From the Almighty Wikipedia:
Pseudepigrapha are falsely attributed works, texts whose claimed authorship is unfounded; a work, simply, “whose real author attributed it to a figure of the past.” The word pseudepigrapha comes from the Greek: ψευδής, pseudēs,”lying” or “false” and ἐπιγραφή, epigraphē, “name” or “inscription” or “ascription”; thus when taken together it means “false superscription or title.”
Socrates said that the wisest of men know that they’re not really all that wise. I’m not actually that wise, you see, but I don’t actually know it. That’s why I keep a blog. I suppose that means I have potential.
I call my weblog “pseudepigrapha” because I’m the real author of almost all the pieces you’ll read here, but if you happen to read something that is at all compelling or interesting, there’s sure to be a figure in my past whose formative influences are to be credited more than my own. If, however, you read something that falls flat and causes you to mourn the five late minutes of your life that you will never get back, then, well…that’s 100% T. David Demarest, at your service.
Oh, and in case you’re wondering what VDMA stands for, and why I end every post with it:
Verbum Dominī Manet in Aeternum — the Word of the Lord remains forever (lit. “in eternity”). The grass withers, the flower fades, people stop reading my blog (or they never start), but the Word of the Lord remains forever. During the time of the Reformation this phrase was used as a motto in the court of Frederick the Wise (as early as 1522). Frederick’s successors, his brother John the Steadfast, and his nephew John Frederick the Magnanimous all used it, as well. It would often appear as an insignia on banners, uniforms, and even swords. As a symbol it attested the unity of the Lutheran laity in their struggle against Romanism on one side and the religious enthusiasm of the radical Protestants on the other. That’s the history, anyway. “With meek heart and due reverence,” I, too, attempt to navigate between these polarities of the Faith, here on this site, and as I seek to live out my vocation here on this earthly plane.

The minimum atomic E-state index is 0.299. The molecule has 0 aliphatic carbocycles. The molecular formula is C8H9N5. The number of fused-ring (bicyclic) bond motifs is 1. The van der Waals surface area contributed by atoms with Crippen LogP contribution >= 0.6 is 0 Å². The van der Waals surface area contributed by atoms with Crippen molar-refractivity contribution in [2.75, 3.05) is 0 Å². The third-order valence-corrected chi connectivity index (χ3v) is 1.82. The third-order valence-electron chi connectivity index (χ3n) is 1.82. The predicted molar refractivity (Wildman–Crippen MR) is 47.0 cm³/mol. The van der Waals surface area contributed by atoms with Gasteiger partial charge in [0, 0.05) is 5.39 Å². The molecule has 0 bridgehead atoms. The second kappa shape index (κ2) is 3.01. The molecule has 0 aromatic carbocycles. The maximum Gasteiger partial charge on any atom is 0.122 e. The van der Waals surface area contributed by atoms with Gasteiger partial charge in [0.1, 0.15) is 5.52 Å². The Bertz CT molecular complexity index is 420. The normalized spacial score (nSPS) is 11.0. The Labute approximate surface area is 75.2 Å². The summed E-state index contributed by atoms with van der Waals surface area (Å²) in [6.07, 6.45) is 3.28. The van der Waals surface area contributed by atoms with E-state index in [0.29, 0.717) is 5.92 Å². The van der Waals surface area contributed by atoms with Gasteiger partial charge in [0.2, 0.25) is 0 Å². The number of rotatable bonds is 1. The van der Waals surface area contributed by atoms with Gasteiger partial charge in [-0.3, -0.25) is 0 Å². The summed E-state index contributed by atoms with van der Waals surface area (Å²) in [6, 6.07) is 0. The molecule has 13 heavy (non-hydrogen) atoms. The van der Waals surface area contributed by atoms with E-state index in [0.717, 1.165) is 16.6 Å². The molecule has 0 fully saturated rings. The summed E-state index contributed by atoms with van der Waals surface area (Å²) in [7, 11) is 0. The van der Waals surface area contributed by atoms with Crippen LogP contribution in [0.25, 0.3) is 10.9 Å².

This site is dedicated to my grandfather, Walter David Nunley, who entered his rest in March 2010. Among other things, my grandpa taught me to not be a wimp. Being tough as nails himself until the very end, he taught this mostly by example. But he’d let a precept slip every now and then, too. And when he did, I’d snatch it up and hold on to it. Now, if I were to let the same precepts slip — then, or now, even — I don’t think anyone would rush to pick them up. And I couldn’t blame them. Maybe you had to be there for it. But since you probably weren’t, I’ll leave you with this:
Emerging from Pentagon Metro Stop,
Scarved by Mother,
Booted by the Cat’s Meow
Thrift-store back in Corvallis,
I realize and remember that
The last time boots felt this way
I was six, hiking with Grandpa
At McDonald Forest.
“Don’t scuff; pick up your feet.”
Now, to avoid scuffing,
I walk with a clip-clop,
Redolent of the rancher he was,
That I won’t be.
I love you, Grandpa. See you on the other side.